Virtuosos (ISTP), for instance, were one of the least likely personalities to agree (69%). While a majority still indicated that they can lose track of time while they’re working, in general, Virtuosos’ ability to quickly shift gears may help them keep an eye on many things at once, including the clock.
That said, compared to Sentinels, their fellow Observant personalities, Explorers are slightly more likely to lose track of time when they work. Explorers’ Prospecting trait gives them a go-with-the-flow attitude that makes them resistant to schedules and to-do lists. Preferring the flexibility to explore new options or change direction, Explorers open themselves up to a higher likelihood of losing track of time.
Sentinel personalities are generally regarded as the best at time-management, preferring structure and predictability in their work. Reliable and sensible, they’re always aware of all their obligations and responsibilities, work-related and otherwise. To many Sentinels, an ideal solution delivered too late is useless, and achieving goals might sometimes require sacrificing time spent on inspired exploration.
Thanks to their Judging trait, Sentinels are likely to develop to-do lists, identify targets, and set schedules before they even start working, and then to check their progress regularly and ensure that they’re meeting deadlines. Interestingly, though, Sentinels’ 70% agreement rate is proof that even strategies like these can’t always prevent them from losing track of time.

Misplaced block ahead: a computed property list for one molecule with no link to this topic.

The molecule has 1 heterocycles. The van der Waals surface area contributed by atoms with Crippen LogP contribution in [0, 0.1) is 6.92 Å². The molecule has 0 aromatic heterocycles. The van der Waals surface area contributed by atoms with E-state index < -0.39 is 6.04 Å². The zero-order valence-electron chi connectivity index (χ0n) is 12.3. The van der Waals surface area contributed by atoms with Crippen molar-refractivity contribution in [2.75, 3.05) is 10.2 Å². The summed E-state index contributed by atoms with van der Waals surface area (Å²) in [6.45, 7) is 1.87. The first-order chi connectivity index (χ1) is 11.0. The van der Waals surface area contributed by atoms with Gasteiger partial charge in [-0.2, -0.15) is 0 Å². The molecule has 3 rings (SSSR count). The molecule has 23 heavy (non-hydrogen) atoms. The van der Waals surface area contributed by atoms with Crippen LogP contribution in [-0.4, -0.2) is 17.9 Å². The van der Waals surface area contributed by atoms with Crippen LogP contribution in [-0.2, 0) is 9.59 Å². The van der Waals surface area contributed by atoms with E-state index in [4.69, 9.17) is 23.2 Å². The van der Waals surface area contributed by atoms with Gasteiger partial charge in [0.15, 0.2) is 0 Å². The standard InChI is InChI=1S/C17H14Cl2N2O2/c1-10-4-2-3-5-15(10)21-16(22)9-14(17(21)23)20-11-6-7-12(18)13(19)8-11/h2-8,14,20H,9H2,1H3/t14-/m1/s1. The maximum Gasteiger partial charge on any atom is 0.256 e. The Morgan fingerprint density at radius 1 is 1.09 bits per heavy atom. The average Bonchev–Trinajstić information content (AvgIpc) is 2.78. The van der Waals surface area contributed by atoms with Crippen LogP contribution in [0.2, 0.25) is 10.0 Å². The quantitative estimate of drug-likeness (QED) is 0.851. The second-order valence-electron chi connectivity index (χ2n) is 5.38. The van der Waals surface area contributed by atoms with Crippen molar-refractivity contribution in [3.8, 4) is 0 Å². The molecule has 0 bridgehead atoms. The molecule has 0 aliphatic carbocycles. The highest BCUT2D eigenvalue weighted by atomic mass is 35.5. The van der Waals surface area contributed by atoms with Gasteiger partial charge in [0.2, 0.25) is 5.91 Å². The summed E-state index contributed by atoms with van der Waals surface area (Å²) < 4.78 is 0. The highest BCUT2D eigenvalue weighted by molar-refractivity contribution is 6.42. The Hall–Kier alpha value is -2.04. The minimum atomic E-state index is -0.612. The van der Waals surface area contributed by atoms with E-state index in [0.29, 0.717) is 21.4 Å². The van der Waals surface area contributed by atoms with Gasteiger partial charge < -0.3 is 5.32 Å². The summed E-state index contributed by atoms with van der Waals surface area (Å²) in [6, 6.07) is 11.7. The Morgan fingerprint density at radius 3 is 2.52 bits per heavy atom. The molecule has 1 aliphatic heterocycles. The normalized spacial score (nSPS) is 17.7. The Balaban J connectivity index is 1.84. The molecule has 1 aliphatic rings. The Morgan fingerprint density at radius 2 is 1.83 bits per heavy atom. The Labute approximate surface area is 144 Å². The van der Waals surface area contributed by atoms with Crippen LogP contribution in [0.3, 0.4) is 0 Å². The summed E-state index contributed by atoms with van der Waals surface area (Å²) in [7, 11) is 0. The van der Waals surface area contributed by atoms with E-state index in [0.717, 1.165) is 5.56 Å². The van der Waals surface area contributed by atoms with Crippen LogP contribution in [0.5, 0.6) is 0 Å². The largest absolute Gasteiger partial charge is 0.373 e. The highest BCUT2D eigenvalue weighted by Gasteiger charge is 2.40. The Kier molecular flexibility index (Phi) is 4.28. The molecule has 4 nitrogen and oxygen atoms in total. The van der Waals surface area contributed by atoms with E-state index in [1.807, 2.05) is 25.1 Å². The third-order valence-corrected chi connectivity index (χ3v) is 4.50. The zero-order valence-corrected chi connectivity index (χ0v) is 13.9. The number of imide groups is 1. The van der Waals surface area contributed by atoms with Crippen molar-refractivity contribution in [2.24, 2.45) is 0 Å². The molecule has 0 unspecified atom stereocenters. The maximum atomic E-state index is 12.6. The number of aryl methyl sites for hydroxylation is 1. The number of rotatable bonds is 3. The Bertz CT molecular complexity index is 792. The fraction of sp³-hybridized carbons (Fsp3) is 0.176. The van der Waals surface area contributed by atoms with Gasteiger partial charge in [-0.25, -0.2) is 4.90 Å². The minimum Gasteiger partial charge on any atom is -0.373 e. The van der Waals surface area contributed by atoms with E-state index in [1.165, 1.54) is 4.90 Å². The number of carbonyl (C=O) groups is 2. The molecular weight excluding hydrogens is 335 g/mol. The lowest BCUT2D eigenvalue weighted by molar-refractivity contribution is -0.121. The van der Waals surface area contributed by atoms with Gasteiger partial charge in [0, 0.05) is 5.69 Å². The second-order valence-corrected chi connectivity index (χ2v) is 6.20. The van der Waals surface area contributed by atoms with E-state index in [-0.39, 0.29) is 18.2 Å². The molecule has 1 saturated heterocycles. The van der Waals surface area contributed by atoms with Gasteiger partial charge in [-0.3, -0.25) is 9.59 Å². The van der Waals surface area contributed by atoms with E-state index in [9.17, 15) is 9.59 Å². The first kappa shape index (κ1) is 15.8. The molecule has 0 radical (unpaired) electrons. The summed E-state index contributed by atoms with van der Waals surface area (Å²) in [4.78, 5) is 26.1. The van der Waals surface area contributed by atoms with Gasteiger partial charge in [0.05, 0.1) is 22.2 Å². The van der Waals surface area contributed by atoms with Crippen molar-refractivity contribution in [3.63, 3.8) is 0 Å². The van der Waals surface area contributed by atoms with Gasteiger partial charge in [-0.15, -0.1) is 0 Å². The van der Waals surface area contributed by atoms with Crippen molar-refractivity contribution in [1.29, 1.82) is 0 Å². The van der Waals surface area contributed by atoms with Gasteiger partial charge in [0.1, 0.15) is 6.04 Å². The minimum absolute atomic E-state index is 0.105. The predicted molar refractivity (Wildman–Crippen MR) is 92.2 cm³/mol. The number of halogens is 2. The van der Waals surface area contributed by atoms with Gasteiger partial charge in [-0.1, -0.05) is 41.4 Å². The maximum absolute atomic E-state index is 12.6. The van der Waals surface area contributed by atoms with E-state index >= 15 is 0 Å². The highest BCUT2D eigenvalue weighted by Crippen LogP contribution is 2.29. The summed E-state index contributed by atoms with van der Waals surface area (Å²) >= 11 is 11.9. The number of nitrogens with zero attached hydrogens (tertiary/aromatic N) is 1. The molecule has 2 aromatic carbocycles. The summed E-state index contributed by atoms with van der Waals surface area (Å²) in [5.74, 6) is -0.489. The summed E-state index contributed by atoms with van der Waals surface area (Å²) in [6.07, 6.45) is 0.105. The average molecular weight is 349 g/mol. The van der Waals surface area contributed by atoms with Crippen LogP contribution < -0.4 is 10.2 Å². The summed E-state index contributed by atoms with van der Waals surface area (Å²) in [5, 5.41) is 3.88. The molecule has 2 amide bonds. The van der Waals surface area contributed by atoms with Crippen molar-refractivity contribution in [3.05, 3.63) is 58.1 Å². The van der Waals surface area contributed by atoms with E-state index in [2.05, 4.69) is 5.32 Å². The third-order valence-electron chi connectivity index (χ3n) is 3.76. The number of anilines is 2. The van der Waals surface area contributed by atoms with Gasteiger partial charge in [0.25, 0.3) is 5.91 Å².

Of all the personality types, Executives (ESTJ) were the least likely to say they easily lose track of time when working (68%). Executives are known as efficient, effective managers and administrators who get things done. They keep a close eye on their surroundings to make sure they’re meeting expectations, and that includes keeping track of time.
With the Confident Individualism Strategy agreeing at a rate of 79%, Constant Improvement and Social Engagement each agreeing at 78%, and People Mastery agreeing at 77%, there was very little difference among the Strategies. The Mind and Identity personality aspects – how we interact with other people and how confident we are in ourselves – do not correlate significantly to how carefully we manage our time while we’re working.
While there was a notable difference in agreement between Intuitive and Observant personality types, majority agreement was the rule here. It would seem that most of us can easily get wrapped up in work and lose track of time, especially when working on something we really care about. Certain personalities, especially those with the Intuitive and Prospecting traits, may tend to lose track of time more easily, especially during creative endeavors.
It’s important to reiterate that while meeting deadlines may sometimes factor into success, losing track of time doesn’t necessarily mean that we’re not being productive. Whether or not we lose track of time, devoting focused energy and intense effort to our work is quite likely to give us the best results we are capable of.
What about you? Do you easily lose track of time when you’re working? If so, how does it affect your life?